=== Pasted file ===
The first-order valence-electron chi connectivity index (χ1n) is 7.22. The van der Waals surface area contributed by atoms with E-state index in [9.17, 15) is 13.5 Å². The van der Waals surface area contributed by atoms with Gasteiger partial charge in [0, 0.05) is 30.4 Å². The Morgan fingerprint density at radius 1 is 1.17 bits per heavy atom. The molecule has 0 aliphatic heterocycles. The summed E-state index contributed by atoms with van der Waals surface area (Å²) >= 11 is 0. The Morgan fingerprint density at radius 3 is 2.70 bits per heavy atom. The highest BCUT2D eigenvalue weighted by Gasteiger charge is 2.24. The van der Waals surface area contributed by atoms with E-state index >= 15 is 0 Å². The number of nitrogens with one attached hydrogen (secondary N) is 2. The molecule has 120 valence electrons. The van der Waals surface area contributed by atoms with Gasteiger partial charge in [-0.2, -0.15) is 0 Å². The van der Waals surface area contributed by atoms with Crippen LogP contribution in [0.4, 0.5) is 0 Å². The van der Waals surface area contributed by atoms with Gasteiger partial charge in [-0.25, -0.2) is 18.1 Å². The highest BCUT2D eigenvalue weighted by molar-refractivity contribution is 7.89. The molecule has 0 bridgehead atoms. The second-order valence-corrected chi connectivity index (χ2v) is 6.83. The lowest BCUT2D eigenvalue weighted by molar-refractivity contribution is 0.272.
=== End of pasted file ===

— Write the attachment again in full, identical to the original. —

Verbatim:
The first-order valence-electron chi connectivity index (χ1n) is 7.22. The van der Waals surface area contributed by atoms with E-state index in [9.17, 15) is 13.5 Å². The van der Waals surface area contributed by atoms with Gasteiger partial charge in [0, 0.05) is 30.4 Å². The Morgan fingerprint density at radius 1 is 1.17 bits per heavy atom. The molecule has 0 aliphatic heterocycles. The summed E-state index contributed by atoms with van der Waals surface area (Å²) >= 11 is 0. The Morgan fingerprint density at radius 3 is 2.70 bits per heavy atom. The highest BCUT2D eigenvalue weighted by Gasteiger charge is 2.24. The van der Waals surface area contributed by atoms with E-state index >= 15 is 0 Å². The number of nitrogens with one attached hydrogen (secondary N) is 2. The molecule has 120 valence electrons. The van der Waals surface area contributed by atoms with Gasteiger partial charge in [-0.2, -0.15) is 0 Å². The van der Waals surface area contributed by atoms with Crippen LogP contribution in [0.4, 0.5) is 0 Å². The van der Waals surface area contributed by atoms with Gasteiger partial charge in [-0.25, -0.2) is 18.1 Å². The highest BCUT2D eigenvalue weighted by molar-refractivity contribution is 7.89. The molecule has 0 bridgehead atoms. The second-order valence-corrected chi connectivity index (χ2v) is 6.83. The lowest BCUT2D eigenvalue weighted by molar-refractivity contribution is 0.272.